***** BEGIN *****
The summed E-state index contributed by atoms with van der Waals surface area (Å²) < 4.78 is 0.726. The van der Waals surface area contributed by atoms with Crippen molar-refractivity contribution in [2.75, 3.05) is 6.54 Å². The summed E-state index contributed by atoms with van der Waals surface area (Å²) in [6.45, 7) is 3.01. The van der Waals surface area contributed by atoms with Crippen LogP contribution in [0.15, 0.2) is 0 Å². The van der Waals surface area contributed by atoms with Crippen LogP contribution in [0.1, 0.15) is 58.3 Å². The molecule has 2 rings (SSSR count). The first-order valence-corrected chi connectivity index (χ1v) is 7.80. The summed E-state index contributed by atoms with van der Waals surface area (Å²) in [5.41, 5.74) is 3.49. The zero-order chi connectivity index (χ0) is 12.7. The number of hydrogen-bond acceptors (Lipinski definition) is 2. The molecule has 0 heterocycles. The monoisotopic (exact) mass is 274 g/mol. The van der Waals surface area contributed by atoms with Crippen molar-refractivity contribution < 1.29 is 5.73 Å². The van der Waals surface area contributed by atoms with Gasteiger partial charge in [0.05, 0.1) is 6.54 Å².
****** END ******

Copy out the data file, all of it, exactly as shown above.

The summed E-state index contributed by atoms with van der Waals surface area (Å²) < 4.78 is 0.726. The van der Waals surface area contributed by atoms with Crippen molar-refractivity contribution in [2.75, 3.05) is 6.54 Å². The summed E-state index contributed by atoms with van der Waals surface area (Å²) in [6.45, 7) is 3.01. The van der Waals surface area contributed by atoms with Crippen LogP contribution in [0.15, 0.2) is 0 Å². The van der Waals surface area contributed by atoms with Crippen LogP contribution in [0.1, 0.15) is 58.3 Å². The molecule has 2 rings (SSSR count). The first-order valence-corrected chi connectivity index (χ1v) is 7.80. The summed E-state index contributed by atoms with van der Waals surface area (Å²) in [5.41, 5.74) is 3.49. The zero-order chi connectivity index (χ0) is 12.7. The number of hydrogen-bond acceptors (Lipinski definition) is 2. The molecule has 0 heterocycles. The monoisotopic (exact) mass is 274 g/mol. The van der Waals surface area contributed by atoms with Crippen molar-refractivity contribution < 1.29 is 5.73 Å². The van der Waals surface area contributed by atoms with Gasteiger partial charge in [0.05, 0.1) is 6.54 Å².